The differences between Tolkien and C. S. Lewis go deeper than the former’s dislike of the latter’s Narnia books (because of their allegory, of course), or the fact that Tolkien was Roman Catholic while Lewis was a Protestant. While Lewis was an engaging public speaker and populariser of medieval literature, Tolkien was by all accounts a terrible lecturer – ‘incoherent and often inaudible’ in Kingsley Amis’s assessment, and ‘one of the world’s worst lecturers’ according to Douglas Gray.
The scholarly contrasts extend to Lewis’s lack of interest in textual editing, compared with Tolkien’s forensic and sometimes pedantic obsession with the niceties of scholarly annotation. Tolkien didn’t write much in the way of academic monographs, preferring editions of medieval texts. He also hated allegory because it reduced the meaning of a work to a simple x = y model. By contrast, Lewis gave us The Allegory of Love.
These early issues aside, Lewis would sometimes champion his friend’s work and later nominated Tolkien for the Nobel Prize for Literature. The Nobel Prize committee rejected Tolkien for the honour, stating that his work ‘has not in any way measured up to storytelling of the highest quality.’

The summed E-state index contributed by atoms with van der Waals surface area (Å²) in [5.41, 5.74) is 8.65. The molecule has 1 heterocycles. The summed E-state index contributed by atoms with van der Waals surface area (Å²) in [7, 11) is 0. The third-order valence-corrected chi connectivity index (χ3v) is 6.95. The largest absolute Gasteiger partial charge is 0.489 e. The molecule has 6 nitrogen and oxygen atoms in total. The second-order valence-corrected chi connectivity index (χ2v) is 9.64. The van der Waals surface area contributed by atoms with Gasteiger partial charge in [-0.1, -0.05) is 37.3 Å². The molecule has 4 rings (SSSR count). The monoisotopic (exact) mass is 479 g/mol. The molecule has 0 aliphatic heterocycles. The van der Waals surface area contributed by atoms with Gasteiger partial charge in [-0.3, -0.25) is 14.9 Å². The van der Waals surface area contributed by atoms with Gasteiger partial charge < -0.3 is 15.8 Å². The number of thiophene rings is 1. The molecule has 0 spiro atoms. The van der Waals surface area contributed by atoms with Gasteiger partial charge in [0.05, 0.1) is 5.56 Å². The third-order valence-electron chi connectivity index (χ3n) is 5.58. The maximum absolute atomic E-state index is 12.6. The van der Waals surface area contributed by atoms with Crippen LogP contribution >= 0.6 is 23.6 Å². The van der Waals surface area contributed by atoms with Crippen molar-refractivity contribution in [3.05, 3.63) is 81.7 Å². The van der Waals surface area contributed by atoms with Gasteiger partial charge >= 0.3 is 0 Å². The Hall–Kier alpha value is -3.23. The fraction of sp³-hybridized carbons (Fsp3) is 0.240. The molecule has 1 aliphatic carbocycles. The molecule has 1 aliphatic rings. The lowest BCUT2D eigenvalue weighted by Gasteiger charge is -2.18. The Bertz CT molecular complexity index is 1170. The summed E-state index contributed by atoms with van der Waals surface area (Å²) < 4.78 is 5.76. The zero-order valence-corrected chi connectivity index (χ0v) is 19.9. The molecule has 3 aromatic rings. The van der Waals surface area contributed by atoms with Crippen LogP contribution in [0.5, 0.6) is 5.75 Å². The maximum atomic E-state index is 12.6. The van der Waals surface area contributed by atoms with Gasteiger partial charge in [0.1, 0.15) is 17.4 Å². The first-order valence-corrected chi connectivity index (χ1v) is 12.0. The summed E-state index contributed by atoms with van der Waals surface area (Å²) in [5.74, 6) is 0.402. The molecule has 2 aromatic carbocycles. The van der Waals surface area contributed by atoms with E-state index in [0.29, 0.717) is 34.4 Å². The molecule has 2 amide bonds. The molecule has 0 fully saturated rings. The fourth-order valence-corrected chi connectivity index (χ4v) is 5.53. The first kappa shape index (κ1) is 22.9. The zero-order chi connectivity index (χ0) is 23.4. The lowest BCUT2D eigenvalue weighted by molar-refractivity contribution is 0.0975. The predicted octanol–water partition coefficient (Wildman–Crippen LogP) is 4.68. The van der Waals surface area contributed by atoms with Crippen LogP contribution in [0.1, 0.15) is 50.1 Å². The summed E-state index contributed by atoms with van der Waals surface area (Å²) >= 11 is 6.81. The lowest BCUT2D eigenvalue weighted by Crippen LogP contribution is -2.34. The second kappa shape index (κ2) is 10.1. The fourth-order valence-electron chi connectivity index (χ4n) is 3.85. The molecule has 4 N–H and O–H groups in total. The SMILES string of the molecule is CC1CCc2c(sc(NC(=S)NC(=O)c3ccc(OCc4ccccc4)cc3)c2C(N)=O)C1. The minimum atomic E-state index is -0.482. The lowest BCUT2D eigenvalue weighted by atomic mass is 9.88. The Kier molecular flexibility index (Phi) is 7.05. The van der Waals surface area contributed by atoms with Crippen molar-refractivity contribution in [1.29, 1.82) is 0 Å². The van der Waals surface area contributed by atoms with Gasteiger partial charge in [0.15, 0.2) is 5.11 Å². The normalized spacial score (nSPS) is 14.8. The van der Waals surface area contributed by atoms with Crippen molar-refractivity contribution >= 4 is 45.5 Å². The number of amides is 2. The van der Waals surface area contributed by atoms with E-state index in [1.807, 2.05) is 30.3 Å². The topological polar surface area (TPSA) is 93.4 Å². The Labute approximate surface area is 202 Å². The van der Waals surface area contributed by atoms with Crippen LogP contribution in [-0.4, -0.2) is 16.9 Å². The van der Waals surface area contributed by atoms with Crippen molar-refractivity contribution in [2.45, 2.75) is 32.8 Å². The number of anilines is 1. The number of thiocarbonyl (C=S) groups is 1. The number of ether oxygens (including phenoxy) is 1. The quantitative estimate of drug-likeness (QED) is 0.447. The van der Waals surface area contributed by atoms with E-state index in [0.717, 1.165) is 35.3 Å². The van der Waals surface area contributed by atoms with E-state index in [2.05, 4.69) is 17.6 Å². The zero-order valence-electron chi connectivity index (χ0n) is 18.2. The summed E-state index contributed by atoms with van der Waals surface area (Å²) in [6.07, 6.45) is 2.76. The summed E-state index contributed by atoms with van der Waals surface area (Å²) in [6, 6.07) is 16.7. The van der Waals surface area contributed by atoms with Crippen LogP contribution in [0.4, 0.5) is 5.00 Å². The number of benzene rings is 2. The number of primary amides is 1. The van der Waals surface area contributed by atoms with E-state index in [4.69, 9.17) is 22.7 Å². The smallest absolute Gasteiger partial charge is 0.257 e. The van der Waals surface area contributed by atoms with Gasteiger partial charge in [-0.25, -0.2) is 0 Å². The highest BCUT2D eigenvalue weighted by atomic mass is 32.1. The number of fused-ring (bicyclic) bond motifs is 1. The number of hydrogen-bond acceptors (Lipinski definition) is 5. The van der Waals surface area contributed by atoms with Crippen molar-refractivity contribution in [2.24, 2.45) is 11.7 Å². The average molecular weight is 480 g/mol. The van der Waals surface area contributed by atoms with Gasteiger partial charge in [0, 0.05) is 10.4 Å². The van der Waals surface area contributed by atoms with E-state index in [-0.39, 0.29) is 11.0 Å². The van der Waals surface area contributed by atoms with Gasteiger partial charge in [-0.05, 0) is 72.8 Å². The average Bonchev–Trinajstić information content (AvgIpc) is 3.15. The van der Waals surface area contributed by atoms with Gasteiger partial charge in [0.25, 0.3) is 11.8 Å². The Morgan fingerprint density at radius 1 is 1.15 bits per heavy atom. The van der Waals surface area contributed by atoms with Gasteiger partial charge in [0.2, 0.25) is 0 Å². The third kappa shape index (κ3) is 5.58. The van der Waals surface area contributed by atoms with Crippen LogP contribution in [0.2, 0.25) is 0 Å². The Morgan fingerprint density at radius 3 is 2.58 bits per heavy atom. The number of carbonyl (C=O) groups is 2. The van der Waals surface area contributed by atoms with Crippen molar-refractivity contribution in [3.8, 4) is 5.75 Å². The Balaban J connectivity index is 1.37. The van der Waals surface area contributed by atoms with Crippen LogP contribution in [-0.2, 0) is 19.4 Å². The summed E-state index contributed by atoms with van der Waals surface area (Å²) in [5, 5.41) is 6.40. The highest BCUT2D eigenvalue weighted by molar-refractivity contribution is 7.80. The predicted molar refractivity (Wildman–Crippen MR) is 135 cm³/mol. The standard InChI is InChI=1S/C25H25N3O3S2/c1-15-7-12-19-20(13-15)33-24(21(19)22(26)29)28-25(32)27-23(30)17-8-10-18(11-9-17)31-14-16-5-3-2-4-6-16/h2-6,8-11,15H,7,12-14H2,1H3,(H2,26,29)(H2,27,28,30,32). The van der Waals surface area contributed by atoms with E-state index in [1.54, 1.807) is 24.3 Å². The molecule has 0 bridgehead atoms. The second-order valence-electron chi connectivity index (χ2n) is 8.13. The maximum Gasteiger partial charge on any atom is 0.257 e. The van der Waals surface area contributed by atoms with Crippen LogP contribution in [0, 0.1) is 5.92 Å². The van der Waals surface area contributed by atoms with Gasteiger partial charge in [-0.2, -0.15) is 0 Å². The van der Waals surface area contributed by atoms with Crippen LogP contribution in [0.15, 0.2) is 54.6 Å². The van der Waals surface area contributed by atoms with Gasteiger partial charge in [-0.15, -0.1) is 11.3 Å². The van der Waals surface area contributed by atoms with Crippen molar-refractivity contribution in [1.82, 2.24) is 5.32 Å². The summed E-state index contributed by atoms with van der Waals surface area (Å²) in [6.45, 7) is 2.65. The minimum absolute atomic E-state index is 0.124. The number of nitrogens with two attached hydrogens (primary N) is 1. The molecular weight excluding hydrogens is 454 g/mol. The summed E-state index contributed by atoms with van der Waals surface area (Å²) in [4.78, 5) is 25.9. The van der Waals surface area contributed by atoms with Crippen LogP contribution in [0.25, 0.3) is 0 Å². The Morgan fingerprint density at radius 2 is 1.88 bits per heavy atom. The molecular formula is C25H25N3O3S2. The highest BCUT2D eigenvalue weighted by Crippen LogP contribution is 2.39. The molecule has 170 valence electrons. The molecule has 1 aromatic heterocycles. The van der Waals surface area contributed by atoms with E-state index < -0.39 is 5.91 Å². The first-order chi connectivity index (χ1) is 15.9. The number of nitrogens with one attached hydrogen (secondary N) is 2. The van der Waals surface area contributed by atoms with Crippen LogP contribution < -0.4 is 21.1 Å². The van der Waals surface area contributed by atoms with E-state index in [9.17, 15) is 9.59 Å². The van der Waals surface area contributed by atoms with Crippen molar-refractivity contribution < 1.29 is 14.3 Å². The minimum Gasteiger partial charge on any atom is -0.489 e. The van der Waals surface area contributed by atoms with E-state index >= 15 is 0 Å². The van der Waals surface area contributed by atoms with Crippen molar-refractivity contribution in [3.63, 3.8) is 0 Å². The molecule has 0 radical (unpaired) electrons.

4. Lewis died on the same day as Aldous Huxley – but their deaths were overshadowed by a more famous death.
Lewis died exactly one week short of his 65th birthday on 22 November 1963 – the day that John F. Kennedy was assassinated in Dallas, Texas. Needless to say, the double loss to the literary world of Huxley and Lewis didn’t get much news coverage.
Sheryl Crow alludes to the strange coinciding of the three men’s deaths in the opening lines to her song ‘Run Baby Run’: ‘She was born in November 1963, the day Aldous Huxley died…’
5. Lewis’s fictional world-building started at a young age.
C. S. Lewis’s first name was Clive, but he was known by his friends and family as ‘Jack’. (The ‘S.’, by the way, stood for Staples.)
His love of writing began at a young age: as children, he and his brother Warren (‘Warnie’) created the fictional world of Boxen, a box world which featured talking animals including King Bunny – quite fitting for an author who would, as an adult, meet to discuss his writing in a place known as the Rabbit Room in the Eagle and Child pub in Oxford.
For more on C. S. Lewis, see our pick of his best books and why you should read them. And to learn more fascinating trivia about his life, we recommend Humphrey Carpenter’s biography of Lewis and the Inklings, C. S. Lewis, J. R. R. Tolkien charles williams and Their Friends: C. S. Lewis, J. R. R. Tolkien and Their Friends.
If you enjoyed this list of literary trivia, we recommend our book crammed full of 3,000 years of interesting bookish facts, The Secret Library: A Book-Lovers’ Journey Through Curiosities of History, available now from Michael O’Mara Books.
Image: Statue of C.S. Lewis looking into a wardrobe. Entitled ‘The Searcher’ by Ross Wilson. Author: genvessel (via Flickr). Wikimedia Commons.